Aguirre to file criminal, civil, ethics complaints vs Hontiveros
Justice Secretary Vitaliano Aguirre II on Thursday said he would file a barrage of lawsuits against Sen. Risa Hontiveros for violating his privacy when she divulged his cell phone text message exchange allegedly with a former congressman.
Aguirre said he would file four counts of violation of privacy of communication in the Sandiganbayan plus an ethics complaint in the Senate next week.
He also threatened to sue Hontiveros for damages.
He refused to comment on the text messages that were photographed and shown by Hontiveros during a privilege speech early this week.
“If I comment on the content of the text, that is irrelevant. I will not comment further. My point is simple: Did she violate Republic Act No. 4200?” Aguirre told reporters on Thursday on the sidelines of an international dialogue against human trafficking.
He was referring to the antiwire tapping law passed in 1965.
In her speech on Monday, Hontiveros showed a photo of cell-phone messages exchanged between Aguirre and former Negros Oriental Rep. Jacinto Paras.
She said the exchange showed that Aguirre ordered the group Volunteers Against Crime and Corruption, which Paras is a member of, to build a case against her because they believed she was influencing the witnesses in the killing of 17-year-old Caloocan student Kian delos Santos.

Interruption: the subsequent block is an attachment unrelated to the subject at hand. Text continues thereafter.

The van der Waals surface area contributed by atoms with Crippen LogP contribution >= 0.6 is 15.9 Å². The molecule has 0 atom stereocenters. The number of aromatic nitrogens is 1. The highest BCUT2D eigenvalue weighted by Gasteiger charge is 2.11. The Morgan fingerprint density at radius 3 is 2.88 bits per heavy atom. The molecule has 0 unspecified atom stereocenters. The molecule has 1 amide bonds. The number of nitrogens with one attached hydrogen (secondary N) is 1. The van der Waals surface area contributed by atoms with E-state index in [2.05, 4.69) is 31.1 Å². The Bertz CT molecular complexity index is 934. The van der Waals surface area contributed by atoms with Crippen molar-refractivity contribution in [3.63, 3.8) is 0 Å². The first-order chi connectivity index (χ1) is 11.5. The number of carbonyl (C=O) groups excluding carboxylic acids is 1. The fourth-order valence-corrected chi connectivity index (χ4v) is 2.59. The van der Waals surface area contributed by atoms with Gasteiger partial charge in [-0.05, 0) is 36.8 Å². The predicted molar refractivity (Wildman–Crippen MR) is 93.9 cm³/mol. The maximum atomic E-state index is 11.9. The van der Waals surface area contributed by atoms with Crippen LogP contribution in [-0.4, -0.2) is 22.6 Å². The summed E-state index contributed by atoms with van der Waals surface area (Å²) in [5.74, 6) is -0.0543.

Immunity vs suit
Aguirre said he would not comment on the text message itself, as Hontiveros wanted him to, because this “might be considered as a waiver of my constitutional rights.”
Invoking the Constitution’s Bill of Rights, which guaranteed the right to privacy of communication, Aguirre said Hontiveros violated RA 4200 in four ways—her deliberate intent to take a photo while he was using his phone; taking the photo; sharing the private message with others; and divulging the text message during her privilege speech.
Aguirre said the immunity against suit covered by a privilege speech is limited to “speech and debate” and does not include additions such as the photo of his phone and text message.
‘See you in court’
Hontiveros has insisted she did not violate Aguirre’s privacy but said the justice secretary could “go ahead” and file his ethics, criminal and civil complaints.
“See you in court, Mr. Aguirre,” Hontiveros said.
“The shameful and deceitful text conversation was simply inadvertently caught by someone’s camera lens, thus, there was no intent to tap or intercept his messages,” she said in a statement.
“There was no reasonable expectation of privacy. The law is clear. What is prohibited is willfully and knowingly committing any acts constituting wiretapping. Secretary Aguirre is chasing a dead end,” she said.
Aguirre had confirmed his text conversation “by trying to skirt the issue with long statements and convoluted legal arguments,” she added.
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